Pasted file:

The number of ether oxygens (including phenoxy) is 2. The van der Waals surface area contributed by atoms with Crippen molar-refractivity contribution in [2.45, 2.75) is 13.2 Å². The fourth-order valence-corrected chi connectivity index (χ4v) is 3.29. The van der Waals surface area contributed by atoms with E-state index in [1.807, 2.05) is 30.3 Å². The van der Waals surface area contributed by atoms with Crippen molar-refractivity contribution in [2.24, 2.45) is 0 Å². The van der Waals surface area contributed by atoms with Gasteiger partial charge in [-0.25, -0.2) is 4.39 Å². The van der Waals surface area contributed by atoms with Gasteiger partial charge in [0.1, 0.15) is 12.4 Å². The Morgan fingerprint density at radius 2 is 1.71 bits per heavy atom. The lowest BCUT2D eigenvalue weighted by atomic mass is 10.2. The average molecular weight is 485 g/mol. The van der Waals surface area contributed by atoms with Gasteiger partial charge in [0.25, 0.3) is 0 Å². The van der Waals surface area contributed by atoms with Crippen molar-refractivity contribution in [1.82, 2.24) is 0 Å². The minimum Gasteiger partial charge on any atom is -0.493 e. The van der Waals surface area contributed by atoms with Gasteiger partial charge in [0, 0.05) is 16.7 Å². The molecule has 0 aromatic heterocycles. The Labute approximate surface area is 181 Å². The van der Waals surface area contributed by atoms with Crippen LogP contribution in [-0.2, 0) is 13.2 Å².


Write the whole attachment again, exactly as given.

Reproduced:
The number of ether oxygens (including phenoxy) is 2. The van der Waals surface area contributed by atoms with Crippen molar-refractivity contribution in [2.45, 2.75) is 13.2 Å². The fourth-order valence-corrected chi connectivity index (χ4v) is 3.29. The van der Waals surface area contributed by atoms with E-state index in [1.807, 2.05) is 30.3 Å². The van der Waals surface area contributed by atoms with Crippen molar-refractivity contribution in [2.24, 2.45) is 0 Å². The van der Waals surface area contributed by atoms with Gasteiger partial charge in [-0.25, -0.2) is 4.39 Å². The van der Waals surface area contributed by atoms with Gasteiger partial charge in [0.1, 0.15) is 12.4 Å². The Morgan fingerprint density at radius 2 is 1.71 bits per heavy atom. The lowest BCUT2D eigenvalue weighted by atomic mass is 10.2. The average molecular weight is 485 g/mol. The van der Waals surface area contributed by atoms with Gasteiger partial charge in [0.25, 0.3) is 0 Å². The van der Waals surface area contributed by atoms with Crippen molar-refractivity contribution in [1.82, 2.24) is 0 Å². The minimum Gasteiger partial charge on any atom is -0.493 e. The van der Waals surface area contributed by atoms with Gasteiger partial charge in [0, 0.05) is 16.7 Å². The molecule has 0 aromatic heterocycles. The Labute approximate surface area is 181 Å². The van der Waals surface area contributed by atoms with Crippen LogP contribution in [-0.2, 0) is 13.2 Å².